10th October 2014
Media should be responsible as well as free
I have on many occasions made the point that a free media is an important part of a functioning society – it can help free flow of information and ideas, to educate its audience, to hold those in power to account in areas such as exposing corruption scandals. But in each society there is a balance to be struck between the public interest in a story, and the right of the individual to privacy and fair treatment. A responsible media must behave professionally and ethically and do its utmost to report accurately.
This is an issue which confronts every country. In the United Kingdom in 2012 there was an enquiry led by Lord Leveson into the culture, practice and ethics of the press. It looked at the relationship between the press and the public and phone hacking and other potentially illegal behaviour. It examined the relationship between the press and police and the extent to which that has operated in the public interest. It considered the relationship between press and politicians , and recommendations for a more effective policy and regulation that supports the integrity and freedom of the press while encouraging the highest ethical standards. You can find details of the report (in English) here.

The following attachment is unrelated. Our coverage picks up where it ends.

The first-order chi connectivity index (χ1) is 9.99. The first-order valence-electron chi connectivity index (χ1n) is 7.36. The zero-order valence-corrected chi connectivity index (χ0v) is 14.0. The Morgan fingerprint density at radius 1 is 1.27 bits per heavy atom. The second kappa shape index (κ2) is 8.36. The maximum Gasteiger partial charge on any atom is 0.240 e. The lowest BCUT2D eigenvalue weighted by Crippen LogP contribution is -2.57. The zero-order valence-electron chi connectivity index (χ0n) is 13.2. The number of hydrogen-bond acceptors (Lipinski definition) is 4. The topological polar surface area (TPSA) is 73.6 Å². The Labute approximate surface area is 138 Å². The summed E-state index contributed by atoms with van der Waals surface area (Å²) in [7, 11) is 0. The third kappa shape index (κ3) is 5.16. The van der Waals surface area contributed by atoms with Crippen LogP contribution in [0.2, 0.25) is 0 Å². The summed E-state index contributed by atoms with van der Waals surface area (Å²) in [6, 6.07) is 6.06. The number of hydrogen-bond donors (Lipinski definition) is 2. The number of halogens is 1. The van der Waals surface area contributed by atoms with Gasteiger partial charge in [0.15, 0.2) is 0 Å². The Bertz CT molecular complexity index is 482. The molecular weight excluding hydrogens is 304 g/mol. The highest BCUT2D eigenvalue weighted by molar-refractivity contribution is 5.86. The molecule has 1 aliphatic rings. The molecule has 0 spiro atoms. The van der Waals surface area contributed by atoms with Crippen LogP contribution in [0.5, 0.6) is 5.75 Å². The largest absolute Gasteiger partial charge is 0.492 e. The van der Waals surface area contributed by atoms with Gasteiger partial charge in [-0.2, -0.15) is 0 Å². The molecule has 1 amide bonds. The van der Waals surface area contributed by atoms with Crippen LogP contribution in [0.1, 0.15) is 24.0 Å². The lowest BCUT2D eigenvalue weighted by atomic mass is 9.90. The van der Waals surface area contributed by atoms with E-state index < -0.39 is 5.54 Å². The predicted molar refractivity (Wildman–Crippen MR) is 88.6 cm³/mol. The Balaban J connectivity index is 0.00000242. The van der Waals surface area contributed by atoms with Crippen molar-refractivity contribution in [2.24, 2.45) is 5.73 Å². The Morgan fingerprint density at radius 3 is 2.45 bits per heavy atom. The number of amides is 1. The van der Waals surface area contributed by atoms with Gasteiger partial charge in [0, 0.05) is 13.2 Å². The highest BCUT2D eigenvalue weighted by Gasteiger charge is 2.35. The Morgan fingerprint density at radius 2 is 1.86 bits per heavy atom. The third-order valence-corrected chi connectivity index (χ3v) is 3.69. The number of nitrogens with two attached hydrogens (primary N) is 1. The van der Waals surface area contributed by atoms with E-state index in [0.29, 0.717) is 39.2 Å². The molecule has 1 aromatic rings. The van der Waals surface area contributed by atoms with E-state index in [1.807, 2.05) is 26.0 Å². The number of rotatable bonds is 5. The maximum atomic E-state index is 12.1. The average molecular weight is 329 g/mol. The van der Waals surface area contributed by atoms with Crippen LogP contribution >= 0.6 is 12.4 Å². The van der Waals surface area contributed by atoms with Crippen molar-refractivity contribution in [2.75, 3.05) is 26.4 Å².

I’m afraid that some of these issues appear in Thailand, and have emerged again after the tragic murders on Koh Tao of Hannah Witheridge and David Miller. I and other ambassadors have on several occasions had to plead with the media to respect the privacy of tourists and their families.
In particular it is very distressing to see pictures of the passports of those who have lost their lives posted on media and social media. These contain personal information and add no value to any news story. Personal information and details of victims of crime or accidents should not be passed to the media, nor published by them. It is especially upsetting if families learn details via the media before they have been informed themselves – the police and authorities must be responsible to ensure this is respected. Nor does anyone gain from seeing graphic pictures. We can only imagine how distressing this is for the families of those who have lost their loved ones here in Thailand. And families should be left to grieve at a time of emotional distress, rather than be subject to media harassment. Equally media should not act in a way which could be prejudicial to the right to a fair trial of those accused. These are questions of ethics and respect. But they will also help strengthen the media in Thailand, and maintain its reputation as a hospitable destination for foreigners. We will be discussing these issues with Thai media associations over the coming weeks.
We would very much welcome if they could agree on a voluntary code to regulate conduct.